Building upon the foundation of core skills taught in Key Stage 1, pupils will begin to use a wider range of materials and tools with improved precision and deftness. They will be introduced to techniques that involve a number of steps, and will be taught how to select suitable tools and materials to suit particular methods. Building upon the skills taught in previous years, children will be sewing, finishing textiles, assembling and joining components and preparing ingredients with increasing accuracy. By the end of the Key Stage, pupils will be demonstrating resourcefulness when tackling practical problems.

Children will use design criteria to evaluate their completed products, identifying strengths and areas for development in their own outcomes, as well as those of their peers. By Upper Key Stage 2, children will consider the views of others, including their target users, to improve and amend their design ideas. By the end of the key stage, children will able to assess the quality of their designs, including their manufacture and fitness for purpose. They will explore important and impactful designers and existing products throughout history, consider other areas of design such as sustainability and cost-effectiveness, and begin to think about the impact products may have beyond their intended purpose.


Year Three

Year Four

Year Five

Year Six

Autumn Term


Cross stitch and applique

Electrical Systems

Electric poster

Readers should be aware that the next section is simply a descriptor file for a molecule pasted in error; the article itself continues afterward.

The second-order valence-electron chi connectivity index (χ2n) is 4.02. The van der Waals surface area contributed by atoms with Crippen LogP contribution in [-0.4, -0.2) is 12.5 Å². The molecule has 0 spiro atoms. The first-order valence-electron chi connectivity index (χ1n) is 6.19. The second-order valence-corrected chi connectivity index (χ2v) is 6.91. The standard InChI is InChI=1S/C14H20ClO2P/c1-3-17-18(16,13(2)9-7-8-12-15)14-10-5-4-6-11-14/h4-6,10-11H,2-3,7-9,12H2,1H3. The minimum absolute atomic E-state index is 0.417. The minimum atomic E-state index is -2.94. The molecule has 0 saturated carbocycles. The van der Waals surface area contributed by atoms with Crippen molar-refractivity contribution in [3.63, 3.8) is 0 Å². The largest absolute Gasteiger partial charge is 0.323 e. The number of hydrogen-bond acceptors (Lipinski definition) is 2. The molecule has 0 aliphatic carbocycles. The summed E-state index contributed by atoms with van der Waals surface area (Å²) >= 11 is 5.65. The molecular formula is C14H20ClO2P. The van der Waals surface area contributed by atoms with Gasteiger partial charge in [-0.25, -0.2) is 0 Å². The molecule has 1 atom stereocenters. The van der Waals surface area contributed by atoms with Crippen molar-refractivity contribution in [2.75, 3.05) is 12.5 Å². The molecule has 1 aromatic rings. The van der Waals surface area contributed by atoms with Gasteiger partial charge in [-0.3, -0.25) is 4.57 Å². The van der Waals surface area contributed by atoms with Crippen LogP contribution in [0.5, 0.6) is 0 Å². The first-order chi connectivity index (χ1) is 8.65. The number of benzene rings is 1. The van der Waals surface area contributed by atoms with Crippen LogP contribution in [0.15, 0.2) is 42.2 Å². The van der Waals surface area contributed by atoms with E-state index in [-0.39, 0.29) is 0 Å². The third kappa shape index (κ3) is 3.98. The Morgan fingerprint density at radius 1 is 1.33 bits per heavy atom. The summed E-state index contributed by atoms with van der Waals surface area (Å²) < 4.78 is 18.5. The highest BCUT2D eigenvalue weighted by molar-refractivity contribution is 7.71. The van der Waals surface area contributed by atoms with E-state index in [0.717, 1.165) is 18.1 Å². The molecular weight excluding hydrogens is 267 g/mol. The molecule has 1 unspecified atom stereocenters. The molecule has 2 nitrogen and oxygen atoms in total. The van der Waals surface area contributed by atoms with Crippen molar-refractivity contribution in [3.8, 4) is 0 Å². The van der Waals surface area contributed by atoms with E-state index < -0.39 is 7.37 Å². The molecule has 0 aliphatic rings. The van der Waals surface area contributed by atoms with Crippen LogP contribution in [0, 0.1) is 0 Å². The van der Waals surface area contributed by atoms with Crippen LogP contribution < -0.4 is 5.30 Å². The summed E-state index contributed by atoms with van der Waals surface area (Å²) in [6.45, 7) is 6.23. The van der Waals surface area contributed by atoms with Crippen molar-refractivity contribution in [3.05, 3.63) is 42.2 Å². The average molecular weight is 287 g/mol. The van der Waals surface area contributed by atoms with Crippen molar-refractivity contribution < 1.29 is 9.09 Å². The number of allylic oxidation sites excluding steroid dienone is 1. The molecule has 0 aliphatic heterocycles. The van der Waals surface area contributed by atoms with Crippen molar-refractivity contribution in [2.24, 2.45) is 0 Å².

Electrical Systems


Mechanical Systems

Making a slingshot car

Mechanical Systems

Making a pop-up book

Digital World

Monitoring devices

Digital World

Navigating the world

Cooking and Nutrition

Come dine with me

Spring Term

Mechanical Systems

Pnuematic toys

Digital World

Wearable technology

Digital World

Mindful moments timer

Cooking and Nutrition

Adapting a recipe

Cooking and Nutrition

What could be healthier?







Summer Term

Cooking and Nutrition

Eating seasonally


Constructing a castle






Stuffed toys

Electrical Systems


Electrical Systems

Steady hand game

Mechanical Systems

Automata toys


Progression in Skills and Understanding

 The Kapow Primary scheme of work has been designed as a spiral curriculum with the following key principles in mind:

  • Cyclical: Children return to the key areas again and again during their time in primary school.
  • Increasing depth: Each time a key area is revisited it is covered with greater complexity.
  • Prior Knowledge: Upon returning to each key area, prior knowledge is utilised so pupils can build upon previous foundations, rather than starting again.

Consistent progression in design technology is essential and our ‘Progression of Skills and Understanding’ document clearly outlines how children will develop year-on-year.


As with all learning at Preston Park, technical vocabulary acquisition is prioritised and correct spellings and vocabulary are insisted upon and modelled at all times. 

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How does this contribute to and develop our 21st Century learner?

The outcome of our design technology curriculum will be children who are able to:

  • Take risks
  • Be resilient and reflective
  • Use appropriate skills within cookery, construction and with textiles
  • Work collaboratively and independently
  • Delegate and share leadership
  • Reflect and take on board constructive advice and comments
  • Be able to consider the impact that design and designers have had on our world

Our children will use their creativity, resourcefulness and imagination to explore the past, present and future of design. The carefully planned and progressive units of learning will allow children to immerse themselves in these inspiring, rigorous and practical experiences.


 Research frames our thinking in what we teach and how we deliver it to our children to ensure teaching and learning has maximum impact.

Please see references to the research linked above:

[1] National Curriculum  

[2] DfE Development Matters

[3] EYFS Framework from September 2023